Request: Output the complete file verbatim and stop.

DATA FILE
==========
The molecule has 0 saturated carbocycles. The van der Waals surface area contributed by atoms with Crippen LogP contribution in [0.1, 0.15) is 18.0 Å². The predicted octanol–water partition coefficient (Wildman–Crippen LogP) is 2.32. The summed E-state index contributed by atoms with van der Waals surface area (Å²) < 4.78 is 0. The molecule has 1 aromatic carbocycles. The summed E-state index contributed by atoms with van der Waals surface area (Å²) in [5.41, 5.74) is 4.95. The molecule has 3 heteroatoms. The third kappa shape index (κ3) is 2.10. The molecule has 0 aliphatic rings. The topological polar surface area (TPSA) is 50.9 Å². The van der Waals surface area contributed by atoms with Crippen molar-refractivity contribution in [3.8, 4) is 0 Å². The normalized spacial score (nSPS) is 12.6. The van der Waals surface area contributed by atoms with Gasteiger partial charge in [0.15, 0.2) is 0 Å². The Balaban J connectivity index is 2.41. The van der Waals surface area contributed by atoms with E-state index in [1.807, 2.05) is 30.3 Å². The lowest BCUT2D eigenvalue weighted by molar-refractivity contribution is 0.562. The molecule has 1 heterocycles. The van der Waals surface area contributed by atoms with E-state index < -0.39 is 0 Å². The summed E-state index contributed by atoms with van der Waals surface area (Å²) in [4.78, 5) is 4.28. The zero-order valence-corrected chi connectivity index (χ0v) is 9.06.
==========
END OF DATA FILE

The molecule has 0 saturated carbocycles. The van der Waals surface area contributed by atoms with Crippen LogP contribution in [0.1, 0.15) is 18.0 Å². The predicted octanol–water partition coefficient (Wildman–Crippen LogP) is 2.32. The summed E-state index contributed by atoms with van der Waals surface area (Å²) < 4.78 is 0. The molecule has 1 aromatic carbocycles. The summed E-state index contributed by atoms with van der Waals surface area (Å²) in [5.41, 5.74) is 4.95. The molecule has 3 heteroatoms. The third kappa shape index (κ3) is 2.10. The molecule has 0 aliphatic rings. The topological polar surface area (TPSA) is 50.9 Å². The van der Waals surface area contributed by atoms with Crippen molar-refractivity contribution in [3.8, 4) is 0 Å². The normalized spacial score (nSPS) is 12.6. The van der Waals surface area contributed by atoms with Gasteiger partial charge in [0.15, 0.2) is 0 Å². The Balaban J connectivity index is 2.41. The van der Waals surface area contributed by atoms with E-state index in [1.807, 2.05) is 30.3 Å². The lowest BCUT2D eigenvalue weighted by molar-refractivity contribution is 0.562. The molecule has 1 heterocycles. The van der Waals surface area contributed by atoms with E-state index < -0.39 is 0 Å². The summed E-state index contributed by atoms with van der Waals surface area (Å²) in [4.78, 5) is 4.28. The zero-order valence-corrected chi connectivity index (χ0v) is 9.06.